Friday, December 11, 2015

Dear Santa: More Drugs Please

Still in the Crib, Yet On Antipsychotics:

Cases like that of Andrew Rios, in which children age 2 or younger are prescribed psychiatric medications to address alarmingly violent or withdrawn behavior, are rising rapidly, data shows. Many doctors worry that these drugs, designed for adults and only warily accepted for certain school-age youngsters, are being used to treat children still in cribs despite no published research into their effectiveness and potential health risks for children so young.

Almost 20,000 prescriptions for risperidone (commonly known as Risperdal), quetiapine (Seroquel) and other antipsychotic medications were written in 2014 for children 2 and younger, a 50 percent jump from 13,000 just one year before, according to the prescription data company IMS Health. Prescriptions for the antidepressant fluoxetine (Prozac) rose 23 percent in one year for that age group, to about 83,000.

The data did not indicate the condition for which these prescriptions were written. Doctors are generally free to prescribe any medication for any purpose they see fit, so some drugs can occasionally be used in unproven and debatable ways. But the volume and rapid rise in psychotropics such as antipsychotics and antidepressants in children 2 and younger suggest a trend.
Read that again: "doctors are generally free to prescribe medication for any purpose they see fit." No guidelines, no oversight, and in the case of dispensing meds to kids 2 or younger, no idea what they are doing.

Risperdal in 18 month olds is complete and utter lunacy, but even among the preschool set generally it is dangerous and unproven. Sometimes a preschooler is just acting like a preschooler [gasp].
Most experts suspected that the trend of medicating younger and younger children for suspected psychiatric disorders was trickling down to very young children. Last year, a report from the Centers for Disease Control and Prevention found that health care providers had given a diagnosis of attention deficit hyperactivity disorder to at least 10,000 children age 2 or 3 and then prescribed medications such as Adderall outside American Academy of Pediatrics guidelines.

The American Academy of Pediatrics, the American Academy of Child and Adolescent Psychiatry, and the American Academy of Neurology have no guidelines or position statements regarding use of antidepressants and antipsychotics in children younger than 3.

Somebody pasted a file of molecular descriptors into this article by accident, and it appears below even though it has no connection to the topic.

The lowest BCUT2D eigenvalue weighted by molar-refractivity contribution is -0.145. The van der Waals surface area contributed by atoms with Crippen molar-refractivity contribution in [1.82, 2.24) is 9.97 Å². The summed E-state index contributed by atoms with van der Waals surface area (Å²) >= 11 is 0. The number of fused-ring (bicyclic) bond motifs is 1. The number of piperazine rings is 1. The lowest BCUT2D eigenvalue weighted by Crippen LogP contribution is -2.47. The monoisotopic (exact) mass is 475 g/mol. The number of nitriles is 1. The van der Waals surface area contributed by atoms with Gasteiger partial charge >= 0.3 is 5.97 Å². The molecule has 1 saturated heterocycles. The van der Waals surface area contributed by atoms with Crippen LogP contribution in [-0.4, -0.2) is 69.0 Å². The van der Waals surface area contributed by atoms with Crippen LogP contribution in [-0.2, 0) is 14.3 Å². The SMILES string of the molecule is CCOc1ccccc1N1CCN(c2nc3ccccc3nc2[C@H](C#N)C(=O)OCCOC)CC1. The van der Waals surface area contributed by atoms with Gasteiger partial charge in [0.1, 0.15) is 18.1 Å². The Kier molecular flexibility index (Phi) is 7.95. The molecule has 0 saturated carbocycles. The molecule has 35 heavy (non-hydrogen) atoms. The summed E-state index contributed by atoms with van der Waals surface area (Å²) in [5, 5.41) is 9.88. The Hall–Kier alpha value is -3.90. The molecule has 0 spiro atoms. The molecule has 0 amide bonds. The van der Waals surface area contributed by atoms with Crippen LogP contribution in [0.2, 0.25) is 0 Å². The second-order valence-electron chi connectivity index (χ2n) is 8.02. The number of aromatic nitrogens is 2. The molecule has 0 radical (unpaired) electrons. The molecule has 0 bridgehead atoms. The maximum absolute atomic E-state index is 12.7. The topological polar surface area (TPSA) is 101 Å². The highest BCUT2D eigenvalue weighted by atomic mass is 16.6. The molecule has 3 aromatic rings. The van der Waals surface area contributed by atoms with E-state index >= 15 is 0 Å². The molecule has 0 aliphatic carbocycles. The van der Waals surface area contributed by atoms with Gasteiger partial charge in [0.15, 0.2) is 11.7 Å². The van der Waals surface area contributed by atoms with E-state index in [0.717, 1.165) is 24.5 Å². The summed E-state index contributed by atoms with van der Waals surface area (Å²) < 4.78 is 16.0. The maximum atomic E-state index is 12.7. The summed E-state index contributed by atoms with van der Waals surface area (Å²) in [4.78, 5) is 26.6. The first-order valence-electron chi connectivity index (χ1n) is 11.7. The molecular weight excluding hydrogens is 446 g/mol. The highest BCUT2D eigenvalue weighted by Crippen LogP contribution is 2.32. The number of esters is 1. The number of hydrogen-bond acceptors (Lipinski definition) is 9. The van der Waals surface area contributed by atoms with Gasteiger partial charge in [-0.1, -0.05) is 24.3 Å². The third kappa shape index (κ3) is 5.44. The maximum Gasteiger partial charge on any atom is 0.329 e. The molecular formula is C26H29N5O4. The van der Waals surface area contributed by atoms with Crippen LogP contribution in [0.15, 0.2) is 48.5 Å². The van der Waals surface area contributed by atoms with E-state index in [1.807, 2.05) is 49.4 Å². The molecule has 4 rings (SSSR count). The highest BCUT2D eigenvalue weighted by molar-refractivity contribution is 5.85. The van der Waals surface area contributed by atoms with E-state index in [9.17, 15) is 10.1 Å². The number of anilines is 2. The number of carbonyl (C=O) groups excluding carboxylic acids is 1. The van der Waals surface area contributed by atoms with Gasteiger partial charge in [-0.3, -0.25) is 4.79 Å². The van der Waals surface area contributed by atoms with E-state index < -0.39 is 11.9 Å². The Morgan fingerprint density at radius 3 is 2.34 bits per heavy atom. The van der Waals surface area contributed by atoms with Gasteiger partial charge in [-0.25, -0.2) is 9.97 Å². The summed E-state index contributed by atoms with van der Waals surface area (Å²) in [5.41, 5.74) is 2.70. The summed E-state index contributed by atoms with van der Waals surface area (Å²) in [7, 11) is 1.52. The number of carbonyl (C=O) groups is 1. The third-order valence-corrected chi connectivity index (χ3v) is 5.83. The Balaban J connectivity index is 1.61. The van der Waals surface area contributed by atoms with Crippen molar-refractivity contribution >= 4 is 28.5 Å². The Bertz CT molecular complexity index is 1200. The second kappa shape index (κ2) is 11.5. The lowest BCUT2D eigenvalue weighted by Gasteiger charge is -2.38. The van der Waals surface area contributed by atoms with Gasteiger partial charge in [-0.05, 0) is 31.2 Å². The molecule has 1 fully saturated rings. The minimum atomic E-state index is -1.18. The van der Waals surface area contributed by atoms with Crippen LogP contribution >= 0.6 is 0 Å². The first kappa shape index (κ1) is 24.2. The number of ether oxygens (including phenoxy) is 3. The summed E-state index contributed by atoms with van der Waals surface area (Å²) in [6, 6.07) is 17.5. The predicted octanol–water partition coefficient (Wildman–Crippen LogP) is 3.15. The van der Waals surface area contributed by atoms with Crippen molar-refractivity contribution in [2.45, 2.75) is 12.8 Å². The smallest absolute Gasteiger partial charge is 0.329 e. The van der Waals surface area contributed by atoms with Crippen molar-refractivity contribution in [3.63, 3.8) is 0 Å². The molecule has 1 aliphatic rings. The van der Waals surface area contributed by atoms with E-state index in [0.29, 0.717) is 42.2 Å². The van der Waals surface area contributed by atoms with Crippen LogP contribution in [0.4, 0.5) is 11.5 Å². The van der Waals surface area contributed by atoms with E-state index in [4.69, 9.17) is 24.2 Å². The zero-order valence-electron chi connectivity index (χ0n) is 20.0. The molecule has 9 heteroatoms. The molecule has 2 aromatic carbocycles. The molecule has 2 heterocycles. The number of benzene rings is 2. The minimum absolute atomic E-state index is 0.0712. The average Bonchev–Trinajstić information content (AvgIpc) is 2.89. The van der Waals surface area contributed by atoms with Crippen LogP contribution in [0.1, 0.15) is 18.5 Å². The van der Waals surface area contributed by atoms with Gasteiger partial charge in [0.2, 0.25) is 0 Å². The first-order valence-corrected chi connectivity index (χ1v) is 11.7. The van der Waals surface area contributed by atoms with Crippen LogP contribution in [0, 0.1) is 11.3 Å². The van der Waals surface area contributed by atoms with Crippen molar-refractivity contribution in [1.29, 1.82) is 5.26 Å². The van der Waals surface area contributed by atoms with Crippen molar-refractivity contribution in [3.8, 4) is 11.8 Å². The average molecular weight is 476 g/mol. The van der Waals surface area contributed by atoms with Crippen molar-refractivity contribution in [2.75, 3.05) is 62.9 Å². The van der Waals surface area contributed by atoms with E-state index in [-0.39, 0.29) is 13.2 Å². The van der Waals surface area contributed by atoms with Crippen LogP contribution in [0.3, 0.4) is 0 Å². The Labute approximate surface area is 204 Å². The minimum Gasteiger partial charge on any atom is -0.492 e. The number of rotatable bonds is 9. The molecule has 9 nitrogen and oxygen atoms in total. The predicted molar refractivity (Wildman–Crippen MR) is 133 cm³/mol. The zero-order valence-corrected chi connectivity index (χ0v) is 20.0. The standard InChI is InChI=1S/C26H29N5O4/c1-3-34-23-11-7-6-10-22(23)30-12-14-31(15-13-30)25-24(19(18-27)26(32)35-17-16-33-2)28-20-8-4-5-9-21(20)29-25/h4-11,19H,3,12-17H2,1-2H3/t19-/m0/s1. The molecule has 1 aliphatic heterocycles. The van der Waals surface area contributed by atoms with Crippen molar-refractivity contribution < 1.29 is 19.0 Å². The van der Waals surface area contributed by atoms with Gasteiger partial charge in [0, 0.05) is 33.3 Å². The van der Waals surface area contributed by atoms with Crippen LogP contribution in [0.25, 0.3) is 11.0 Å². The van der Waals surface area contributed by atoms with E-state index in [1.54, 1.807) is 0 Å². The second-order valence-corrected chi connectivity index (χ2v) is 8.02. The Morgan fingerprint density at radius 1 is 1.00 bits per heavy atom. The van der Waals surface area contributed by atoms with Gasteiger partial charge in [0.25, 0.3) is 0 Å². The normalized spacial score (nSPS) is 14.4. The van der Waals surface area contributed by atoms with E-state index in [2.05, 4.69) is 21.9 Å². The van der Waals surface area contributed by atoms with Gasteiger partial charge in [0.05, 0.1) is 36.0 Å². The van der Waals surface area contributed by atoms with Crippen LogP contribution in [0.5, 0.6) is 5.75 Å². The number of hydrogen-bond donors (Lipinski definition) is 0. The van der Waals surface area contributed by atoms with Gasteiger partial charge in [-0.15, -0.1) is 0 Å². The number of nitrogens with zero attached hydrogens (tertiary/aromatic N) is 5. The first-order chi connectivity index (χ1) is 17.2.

Which suggests they do have guidelines for the toddler set 3 years old and up. Which is, of course, complete malpractice and borderline criminal behavior on behalf of the esteemed Academy and its board of governors.

How could an organization like the AAP dispense untested medications to these lab rats (er, children) on nothing more than an "assumption" that if it works on adults, it can work on kids (or in this case, the diaper-gym set)?

Simple: Big Pharma and its cozy relationship with pediatrics and Big Medicine in general. As I've said several times over the years on this blog: the doctors are just the street level drug pushers for the cartels that are Big Pharma. The only difference between a doctor in a lab coat with a prescription pad, and a guy wearing a hoodie on the street corner, is there is no difference.

Actually, there's only one difference: if the guy in the hoodie deals drugs to kids, he goes to prison for a long time. If some "MD" with stethoscope and prescrip pad costume deals drugs to kids, he gets a raise (via his kickback) from Big Pharma.

Worse, as Frontline showed years ago, keeping kids on these high-powered antipsychotics as they get older and develop in adolescence creates all kinds of facial ticks, neck rolls and profound psychological and neurological damage.

But hey, as long as we can keep them quiet when they're younger? And obedient to the cultural norms of appropriate behavior? And less disruptive in day care or in elementary school later?

Open wide, kiddies. Here comes Santa.

1 comment:

Mandy Pruitt said...

And is the FDA even aware of the long-term implications of these drugs on children? Probably not...